Function to import module to namespace

bvdp bob at mellowood.ca
Mon Jun 30 19:17:49 CEST 2008


John Machin wrote:
> On Jun 30, 11:45 am, bvdp <b... at mellowood.ca> wrote:
>> John Machin wrote:
>>
>> <snip>
>>
>> Good questions. Short answer ... probably 'cause I've not thought the
>> problem though completely :)
>>
>>  > You are updating with *everything* in the 'more' module, not just the
>>  > functions. This includes such things as __name__, __doc__, __file__.
>>  > Could have interesting side-effects.
>>  >
>>  > One quick silly question: why do you want to do this anyway?
>>  >
>>
>> I'm writing a "simple" macro expander. I've got some mainline code which
>> reads an input file, parses out macros, and expands them. So, in my
>> input file I might have something like:
>>
>>       a fjas j kj sdklj sdkl jfsdkl [ link somewhere sometext ]
>>
>> So, I need a function link() to evaluate and return "http://...."
>>
>> Instead of putting funcs like link() in my mainline I've stuck them in a
>> module of their own.
> 
> Why? Do they have any use at all other than to be called by your
> mainline?
> 
>>  In the mainline I
>>
>>     import funcs
>>
>> and then when I need to expand I have the following code:
>>
> 
> Build a dictionary *ONCE*, not each time you want to look in it. E.g.
> 
> funcs_vars = vars(funcs)
> 
> ... much later:
> 
> if not cmd in funcs_vars:
> 
> 
>> if not cmd in vars(funcs):
>>          error("Unknown function/variable '%s'" % cmd)
>>
>>      if type(vars(funcs)[cmd]) == type(parse):
>>          txt = eval("""funcs.%s("%s")""" % (cmd, arg))
> 
> Any particular reason why you are going to the trouble of laboriously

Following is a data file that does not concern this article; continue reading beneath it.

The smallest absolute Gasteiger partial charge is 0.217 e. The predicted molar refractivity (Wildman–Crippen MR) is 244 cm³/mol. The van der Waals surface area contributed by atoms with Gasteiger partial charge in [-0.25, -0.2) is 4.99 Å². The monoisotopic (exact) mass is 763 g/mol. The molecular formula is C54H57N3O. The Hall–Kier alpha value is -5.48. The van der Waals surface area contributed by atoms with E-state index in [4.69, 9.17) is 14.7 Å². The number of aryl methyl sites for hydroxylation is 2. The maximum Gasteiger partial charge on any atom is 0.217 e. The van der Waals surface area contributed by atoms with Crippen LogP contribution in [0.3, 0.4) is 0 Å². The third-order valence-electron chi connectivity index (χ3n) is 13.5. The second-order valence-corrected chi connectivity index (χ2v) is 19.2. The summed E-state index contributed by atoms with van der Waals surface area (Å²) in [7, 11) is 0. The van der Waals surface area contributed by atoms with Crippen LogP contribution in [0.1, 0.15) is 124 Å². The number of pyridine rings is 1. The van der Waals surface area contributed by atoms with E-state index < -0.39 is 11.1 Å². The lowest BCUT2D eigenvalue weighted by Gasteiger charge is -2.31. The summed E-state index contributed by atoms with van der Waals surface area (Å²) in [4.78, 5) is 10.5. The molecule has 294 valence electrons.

> building a statement, compiling it, and running it, when you could
> simply do:
>    txt = funcs_vars[cmd](arg)
> ?
>>      else:   # not a func, just expand the variable
>>          if arg:
>>              error("Argument to variable '%s' not permitted." % cmd)
>>          txt = str(eval("funcs.%s" % cmd ))
> 
>    txt = str(funcs_vars[cmd])
> 
>> Of course, the question comes up ... what if a user (probably me) wants
>> to add more functions? Easy enough to just edit funcs.py I suppose, but
>> I thought it'd be nice to use more modules.
> 
> You may already have one more module than you need.  If the only thing
> different about the extra functions is that they are an afterthought,
> then put them in the same module as the others.
> 
>> So, I suppose that rather than adding the 2ndary module stuff to the
>> default 'funcs.py' I could just as well have a look and check for the
>> needed function in all the modules I've imported.
> 
> Sounds quite unnecessary, inefficient and pointless to me.
> 
>>> Sorry, *two* quick silly questions: are the add-on modules under your
>>> control, or do you want to be able to do this with arbitrary modules?
>>> [If under your control, you could insist that such modules had an
>>> __all__ attribute with appropriate contents]
>> Why would I want to do that ... and how?
> 
> Why: so that you append only the functions that you want to the target
> namespace, and don't import stuff like __name__. How: read about
> __all__. Just append the stuff that's listed in __all__. However it
> sounds like you have seen the light and won't be doing anything like
> appending to a namespace.
> 
>>> A third: why do you want to import into an existing namespace? Now
>>> that you know about __import__, why just not call the functions where
>>> they are?
>> Yeah, that would probably be cleaner (safer).
> 
> Much cleaner, safer, etc is just to import, or even not to have a
> separate module at all.
> 
> HTH,
> John

Thanks. Much food for thought here. Let me digest and see what comes of 
it all.



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